ALM Properties, Inc.
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Testing Their Armor
A Japanese textile company that could be on the hook for hundreds of millions of dollars in a fraud suit is vigorously fighting the U.S. Department of Justice and a whistle-blower, setting up the potential for a rare trial under the False Claims Act.
Consumer protection lawyers from the Justice Department and attorneys for the company, Toyobo Co. Ltd., said in court papers filed in Washington in March that there have been no settlement discussions. The company appears headed for trial in a case that it has been fighting for eight years.
The dispute is rooted in the manufacture of the synthetic fiber Zylon, which is used in body armor. Government lawyers contend that Toyobo knew that Zylon, which has been used in bulletproof vests, provided less protection than company officials claimed. Body armor companies and weavers of ballistic fabrics have settled fraud claims with the government for more than $60 million.
But Toyobo, represented by a team from Weil, Gotshal & Manges, sounds ready for battle. "Our client strongly believes in its product," says Weil product liability partner Konrad Cailteux. "It would rather spend money fighting the case than pay the government a ransom to settle a case where it believes it didn't do anything wrong."
Top Justice officials called the False Claims Act "the most powerful tool that we have to deter and redress fraud," and the government last year set another record in recovering nearly $5 billion in settlements and judgments. But attorneys who represent companies contend that the department is aggressively trying to stretch legal theories to expand the reach of the law, which allows triple damages for submissions of fraudulent claims to the government.
The purpose of the False Claims Act, Cailteux says, is to allow recoveries from people who sold products under false pretenses. "The Justice Department is now going after a raw material supplier that did not warranty or certify anything to the government," he says. "We are three removed from the entities that designed, manufactured, and sold the product the government alleges was faulty."
Toyobo's legal team and Justice lawyers said in a March 1 filing in Washington federal district court that "the parties have significantly different views of the applicable law and relevant facts in this case." Toyobo failed to convince U.S. District Judge Richard Roberts to dismiss the suit. At press time no trial date had been set.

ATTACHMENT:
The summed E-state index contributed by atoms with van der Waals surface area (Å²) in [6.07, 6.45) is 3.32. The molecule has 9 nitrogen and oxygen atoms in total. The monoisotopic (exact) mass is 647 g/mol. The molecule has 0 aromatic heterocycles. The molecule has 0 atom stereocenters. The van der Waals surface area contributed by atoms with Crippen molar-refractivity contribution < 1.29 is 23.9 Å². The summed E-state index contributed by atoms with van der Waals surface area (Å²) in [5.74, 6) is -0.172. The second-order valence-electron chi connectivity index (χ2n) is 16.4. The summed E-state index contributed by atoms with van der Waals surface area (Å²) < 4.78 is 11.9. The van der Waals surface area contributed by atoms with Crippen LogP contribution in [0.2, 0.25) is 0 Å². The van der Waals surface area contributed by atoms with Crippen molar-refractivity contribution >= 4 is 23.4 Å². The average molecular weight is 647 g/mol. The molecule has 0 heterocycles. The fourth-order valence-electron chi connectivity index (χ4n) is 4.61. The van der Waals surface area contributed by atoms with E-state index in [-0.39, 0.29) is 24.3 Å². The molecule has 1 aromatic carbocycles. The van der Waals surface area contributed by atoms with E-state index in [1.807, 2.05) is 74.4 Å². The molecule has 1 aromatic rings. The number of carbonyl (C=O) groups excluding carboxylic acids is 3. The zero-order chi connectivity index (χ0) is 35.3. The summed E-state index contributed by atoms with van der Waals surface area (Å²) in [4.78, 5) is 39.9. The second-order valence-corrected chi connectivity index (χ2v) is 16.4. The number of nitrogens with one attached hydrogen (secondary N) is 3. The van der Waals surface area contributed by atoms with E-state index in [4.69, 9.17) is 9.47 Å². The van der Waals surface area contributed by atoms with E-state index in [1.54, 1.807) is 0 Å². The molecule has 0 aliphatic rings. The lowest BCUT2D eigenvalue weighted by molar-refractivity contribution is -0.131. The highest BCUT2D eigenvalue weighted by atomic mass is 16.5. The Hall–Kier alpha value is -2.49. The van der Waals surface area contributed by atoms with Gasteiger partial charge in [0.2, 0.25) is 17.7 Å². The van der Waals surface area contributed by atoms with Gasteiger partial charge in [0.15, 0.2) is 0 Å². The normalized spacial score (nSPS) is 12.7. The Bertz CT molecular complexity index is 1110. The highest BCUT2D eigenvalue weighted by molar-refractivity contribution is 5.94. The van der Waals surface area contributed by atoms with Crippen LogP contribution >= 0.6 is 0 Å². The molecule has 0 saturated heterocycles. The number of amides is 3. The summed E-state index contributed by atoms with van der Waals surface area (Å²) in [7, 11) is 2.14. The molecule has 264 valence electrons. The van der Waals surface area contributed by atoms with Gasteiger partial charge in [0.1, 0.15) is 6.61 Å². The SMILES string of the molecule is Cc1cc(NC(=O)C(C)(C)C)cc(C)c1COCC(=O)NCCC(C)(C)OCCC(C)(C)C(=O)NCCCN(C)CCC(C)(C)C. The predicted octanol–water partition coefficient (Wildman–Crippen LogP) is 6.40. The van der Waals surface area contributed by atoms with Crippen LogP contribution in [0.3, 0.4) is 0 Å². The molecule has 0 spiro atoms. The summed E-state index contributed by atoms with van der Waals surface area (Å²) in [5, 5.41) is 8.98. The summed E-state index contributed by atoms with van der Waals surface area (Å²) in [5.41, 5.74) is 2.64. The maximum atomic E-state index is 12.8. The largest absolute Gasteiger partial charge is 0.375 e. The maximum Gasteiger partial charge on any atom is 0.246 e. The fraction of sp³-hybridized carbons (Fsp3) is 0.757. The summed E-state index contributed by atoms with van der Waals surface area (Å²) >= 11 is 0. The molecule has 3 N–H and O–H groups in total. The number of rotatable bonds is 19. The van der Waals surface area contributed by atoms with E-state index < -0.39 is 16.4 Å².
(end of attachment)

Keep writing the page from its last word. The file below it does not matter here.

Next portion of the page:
Stephen Kohn of the Washington firm Kohn, Kohn & Colapinto, which represents the whistle-blower in the action against Toyobo, says the case highlights the Justice Department's willingness to "go out and fight" beyond the pursuit of the "easiest target." The suit against Toyobo is about "accountability through the supply chain," Kohn says. "It's not just about the vendor who sells the defective product. It's about the company that manufactured the underlying material."
Toyobo supplied synthetic fiber to Second Chance Body Armor Inc., a Michigan-based manufacturer of bullet-resistant vests. Second Chance filed for bankruptcy in 2004 amid a flood of litigation over allegedly defective vests. The company conceded liability of more than $300 million, Kohn says.
In 2005 Justice intervened in Second Chance whistle-blower Aaron Westrick's suit in the U.S. District Court for the District of Columbia. Second Chance sold tens of thousands of Zylon-made vests to law enforcement agenciesincluding the federal governmentbetween 1998 and 2004. The government's chief allegation is that Toyobo knew about "significant manufacturing and degradation problems" stemming from exposure to high heat and humidity.
Its lawyers point out, however, that Toyobo didn't sell any raw materials to the United States. The evidence, Cailteux says, "will show that Toyobo never presented any false claims to the government or that it caused any false claims to be presented to the government."
Whistle-blower lawyers said that it's rare for a company to defend a whistle-blower suit after the Justice Department has intervened. A Gibson, Dunn & Crutcher report, published in January, said that more than 99 percent of the $4.9 billion recovered under the False Claims Act last year came in cases in which the government either directly filed a suit or joined a whistle-blower's complaint.
Department lawyers continue "to advocate novel recovery theoriespushing the envelope past the statute's historic roots," the Gibson report said. "Theories of FCA liability continue to expand, as the [Justice Department] selectively and surgically seeks test cases through which to envelop the entire government contracting processfrom bid through performance."
Whistle-blower lawyer Robert Vogel of Washington's Vogel, Slade & Goldstein says that Toyobo can be found liable if it caused Second Chance to submit false claims to the government in contracts for body armor. The key questions for Toyobo, says Vogel, are: "What did they know about what the government was buying, and what did they tell the people they were selling to?"
The risk for Toyobo at trial, Kohn says, extends well beyond potential damages. If they lose, "Toyobo will be hit three timesthey will lose and pay all that money; they've paid a fortune in attorney fees; and their reputation will be tarnished."
A version of this story appeared in The National Law Journal, a sibling of Corporate Counsel.